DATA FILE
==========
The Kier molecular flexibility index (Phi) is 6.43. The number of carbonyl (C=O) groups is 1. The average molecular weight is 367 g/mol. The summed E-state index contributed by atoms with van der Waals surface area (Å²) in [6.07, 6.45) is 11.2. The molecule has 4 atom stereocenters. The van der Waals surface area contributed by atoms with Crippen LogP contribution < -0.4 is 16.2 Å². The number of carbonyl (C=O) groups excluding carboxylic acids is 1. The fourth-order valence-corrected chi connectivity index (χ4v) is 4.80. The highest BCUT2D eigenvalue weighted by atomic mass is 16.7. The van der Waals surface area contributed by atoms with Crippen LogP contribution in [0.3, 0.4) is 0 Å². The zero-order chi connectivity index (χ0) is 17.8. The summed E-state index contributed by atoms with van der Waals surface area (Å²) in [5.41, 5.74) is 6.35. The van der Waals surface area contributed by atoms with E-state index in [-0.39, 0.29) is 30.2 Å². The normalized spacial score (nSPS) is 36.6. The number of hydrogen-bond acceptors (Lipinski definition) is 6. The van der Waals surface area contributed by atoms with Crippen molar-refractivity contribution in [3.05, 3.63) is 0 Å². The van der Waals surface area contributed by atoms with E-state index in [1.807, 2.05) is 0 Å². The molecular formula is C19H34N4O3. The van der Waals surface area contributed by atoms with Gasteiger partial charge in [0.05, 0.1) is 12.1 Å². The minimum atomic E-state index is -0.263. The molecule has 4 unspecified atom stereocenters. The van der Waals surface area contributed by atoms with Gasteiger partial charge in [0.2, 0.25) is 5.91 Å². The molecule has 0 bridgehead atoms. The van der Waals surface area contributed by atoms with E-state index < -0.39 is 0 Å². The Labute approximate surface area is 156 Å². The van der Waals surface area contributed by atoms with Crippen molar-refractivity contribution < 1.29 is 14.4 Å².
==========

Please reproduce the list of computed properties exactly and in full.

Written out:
The Kier molecular flexibility index (Phi) is 6.43. The number of carbonyl (C=O) groups is 1. The average molecular weight is 367 g/mol. The summed E-state index contributed by atoms with van der Waals surface area (Å²) in [6.07, 6.45) is 11.2. The molecule has 4 atom stereocenters. The van der Waals surface area contributed by atoms with Crippen LogP contribution < -0.4 is 16.2 Å². The number of carbonyl (C=O) groups excluding carboxylic acids is 1. The fourth-order valence-corrected chi connectivity index (χ4v) is 4.80. The highest BCUT2D eigenvalue weighted by atomic mass is 16.7. The van der Waals surface area contributed by atoms with Crippen LogP contribution in [0.3, 0.4) is 0 Å². The zero-order chi connectivity index (χ0) is 17.8. The summed E-state index contributed by atoms with van der Waals surface area (Å²) in [5.41, 5.74) is 6.35. The van der Waals surface area contributed by atoms with E-state index in [-0.39, 0.29) is 30.2 Å². The normalized spacial score (nSPS) is 36.6. The number of hydrogen-bond acceptors (Lipinski definition) is 6. The van der Waals surface area contributed by atoms with Crippen molar-refractivity contribution in [3.05, 3.63) is 0 Å². The van der Waals surface area contributed by atoms with E-state index in [1.807, 2.05) is 0 Å². The molecular formula is C19H34N4O3. The van der Waals surface area contributed by atoms with Gasteiger partial charge in [0.05, 0.1) is 12.1 Å². The minimum atomic E-state index is -0.263. The molecule has 4 unspecified atom stereocenters. The van der Waals surface area contributed by atoms with Gasteiger partial charge in [0.2, 0.25) is 5.91 Å². The molecule has 0 bridgehead atoms. The van der Waals surface area contributed by atoms with E-state index < -0.39 is 0 Å². The Labute approximate surface area is 156 Å². The van der Waals surface area contributed by atoms with Crippen molar-refractivity contribution < 1.29 is 14.4 Å².